Taking Cybersecurity Seriously

Former government officials warn against complacency on the cyber front

AP

Chinese hackers "bombard" the Pentagon’s computer systems "by the millions each and every day" searching for a point of entry into the sensitive U.S. computing systems, according to officials speaking at an event on cybersecurity on Tuesday.

Former Attorney General Michael Mukasey and other high-level former U.S. officials warned during a discussion at The American Center for Democracy (ACD) that the U.S. government is woefully underprepared to combat and repel even the most benign type of cyber attack.

"The Chinese are continuing to engage in not only economic but propaganda warfare over the Internet," Mukasey said at the event. Chinese hackers, many of them affiliated with the Communist government, routinely break into military computers and U.S. email accounts.

Former CIA director James Woolsey noted that a single relatively unsophisticated cyber attack could wreak widespread havoc on U.S. systems that are widely underprepared to handle such an assault.

"We have, to put it mildly, a very serious cyber security problem," Woolsey said at the event.

The U.S. electric grid remains particularly vulnerable to a cyber attack, the primary weapon of choice for nations such as China, Russia, and Iran.

"We’ve not done a responsible job taking care of our infrastructure because no one’s in charge," Woolsey said, decrying the Obama administration’s failure to implement concrete safeguard meant to deter such attacks. "We’ve got a lot of work to do."

An electromagnetic pulse (EMP) attack, for instance, "could be absolutely devastating to all electronics," including those used by U.S. security agencies such as the CIA, the NSA, and the military, Woolsey warned.

The Russians, the Israelis, and a slew of other governments have been "hardening" their cyber defenses against such an attack, but the United States has done nothing on this front, Woolsey said.

"It’s possible to create such a pulse with the detonation of a relatively simple nuclear weapon," he explained. "It doesn’t have to be complicated … it just has to go off 50 miles" above the earth.

The threat is not hypothetical, Woolsey added.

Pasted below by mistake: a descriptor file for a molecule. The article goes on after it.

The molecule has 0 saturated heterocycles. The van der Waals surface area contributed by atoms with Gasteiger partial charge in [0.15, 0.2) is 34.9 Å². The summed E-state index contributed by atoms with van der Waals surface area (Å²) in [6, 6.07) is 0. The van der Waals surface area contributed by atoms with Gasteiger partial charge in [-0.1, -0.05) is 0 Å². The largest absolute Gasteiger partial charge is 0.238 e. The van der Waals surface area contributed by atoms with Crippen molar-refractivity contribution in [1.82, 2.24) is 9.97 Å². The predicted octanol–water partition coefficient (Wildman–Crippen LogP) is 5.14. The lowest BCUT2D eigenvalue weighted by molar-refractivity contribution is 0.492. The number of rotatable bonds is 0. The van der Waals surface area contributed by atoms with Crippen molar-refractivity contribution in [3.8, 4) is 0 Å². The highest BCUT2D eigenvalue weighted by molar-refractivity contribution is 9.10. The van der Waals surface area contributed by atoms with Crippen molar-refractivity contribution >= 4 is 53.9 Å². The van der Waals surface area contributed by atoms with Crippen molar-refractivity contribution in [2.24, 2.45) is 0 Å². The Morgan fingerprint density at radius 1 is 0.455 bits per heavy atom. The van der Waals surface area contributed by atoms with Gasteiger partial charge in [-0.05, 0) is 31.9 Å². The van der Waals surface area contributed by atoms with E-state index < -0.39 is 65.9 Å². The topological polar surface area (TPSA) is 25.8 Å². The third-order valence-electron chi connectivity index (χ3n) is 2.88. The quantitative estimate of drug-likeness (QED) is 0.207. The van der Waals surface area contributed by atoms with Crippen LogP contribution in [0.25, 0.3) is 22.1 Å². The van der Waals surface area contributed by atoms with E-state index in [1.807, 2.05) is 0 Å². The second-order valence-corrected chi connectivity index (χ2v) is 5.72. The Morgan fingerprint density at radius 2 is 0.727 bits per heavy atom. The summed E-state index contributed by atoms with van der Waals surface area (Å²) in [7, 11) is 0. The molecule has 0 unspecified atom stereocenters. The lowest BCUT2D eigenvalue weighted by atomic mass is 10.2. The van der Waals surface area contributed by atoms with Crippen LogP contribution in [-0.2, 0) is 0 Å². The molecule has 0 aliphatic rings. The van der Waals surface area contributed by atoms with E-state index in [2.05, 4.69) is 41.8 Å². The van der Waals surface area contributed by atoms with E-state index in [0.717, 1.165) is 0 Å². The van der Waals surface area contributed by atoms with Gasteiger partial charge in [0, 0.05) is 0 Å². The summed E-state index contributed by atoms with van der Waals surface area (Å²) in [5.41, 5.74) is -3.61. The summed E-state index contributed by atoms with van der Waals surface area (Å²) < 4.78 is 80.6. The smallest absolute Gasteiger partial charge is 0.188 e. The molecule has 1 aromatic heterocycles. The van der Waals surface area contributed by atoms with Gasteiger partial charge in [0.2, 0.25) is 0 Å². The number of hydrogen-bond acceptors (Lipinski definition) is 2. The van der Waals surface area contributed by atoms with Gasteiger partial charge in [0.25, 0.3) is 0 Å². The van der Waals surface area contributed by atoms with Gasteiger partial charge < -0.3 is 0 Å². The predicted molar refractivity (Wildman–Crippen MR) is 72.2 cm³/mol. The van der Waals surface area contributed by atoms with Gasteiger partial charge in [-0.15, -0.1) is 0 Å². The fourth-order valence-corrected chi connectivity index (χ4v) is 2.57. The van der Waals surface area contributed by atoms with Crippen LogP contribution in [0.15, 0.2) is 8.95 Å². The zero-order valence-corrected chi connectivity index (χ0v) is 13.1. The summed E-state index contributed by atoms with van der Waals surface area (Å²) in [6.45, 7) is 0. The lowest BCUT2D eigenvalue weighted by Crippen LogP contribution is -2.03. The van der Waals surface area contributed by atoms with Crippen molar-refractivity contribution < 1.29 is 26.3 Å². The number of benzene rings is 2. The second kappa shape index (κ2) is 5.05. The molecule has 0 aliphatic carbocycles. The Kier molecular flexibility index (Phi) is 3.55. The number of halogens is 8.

"We have now a couple of people" such as North Korean dictator Kim Jong-un and Iranian President Mahmoud Ahmadinejad who "are quite capable of Hitler-like behavior."

Chairman of the House Intelligence Committee Rep. Mike Rogers (R., Mich.), who promised President Obama would sign comprehensive cyber security legislation by the end of the year, was also in attendance.

Mukasey also decried the Obama administration’s failure to offer more than platitudes on the subject of cyber security.

"It’s also fair to say from a large, macro standpoint, we’re not much nearer to solving this problem of unauthorized entry into our computer systems than five years ago," when the program first surfaced in a major way, Mukasey said.

The former attorney general criticized an Obama administration cyber security report issued in 2011. The report offered only platitudes, Mukasey said.

It’s "not the kind of thing that’s going to make either Ahmadinejad or our friend in North Korea lose any sleep," he said.

The U.S. is "backing" itself "into a situation where the only strategy we’re wiling to adopt is a strategy of retaliation" on the cyber front.

Some of this is due to some Internet privacy advocates running "around in fright wigs conjuring up images of big brother," Mukasey said.

Other experts warned that the U.S. financial system—and by turn the global financial system—could easily be disrupted by hackers in an attack that would cost banks and average Americans an untold amount of money.

"What keeps me up at night is the fragility of this financial system," which could be easily brought down by malicious hackers, such as the Anonymous group, according to Christina Ray, senior managing director for market intelligence at Omnis, an intelligence community consultant.

An attack on the millions of electronic global trades that take place each day could "cause a cascade of massive losses and cause banks to lose money," Ray said.

About $4 trillion is moved around each day via global networks.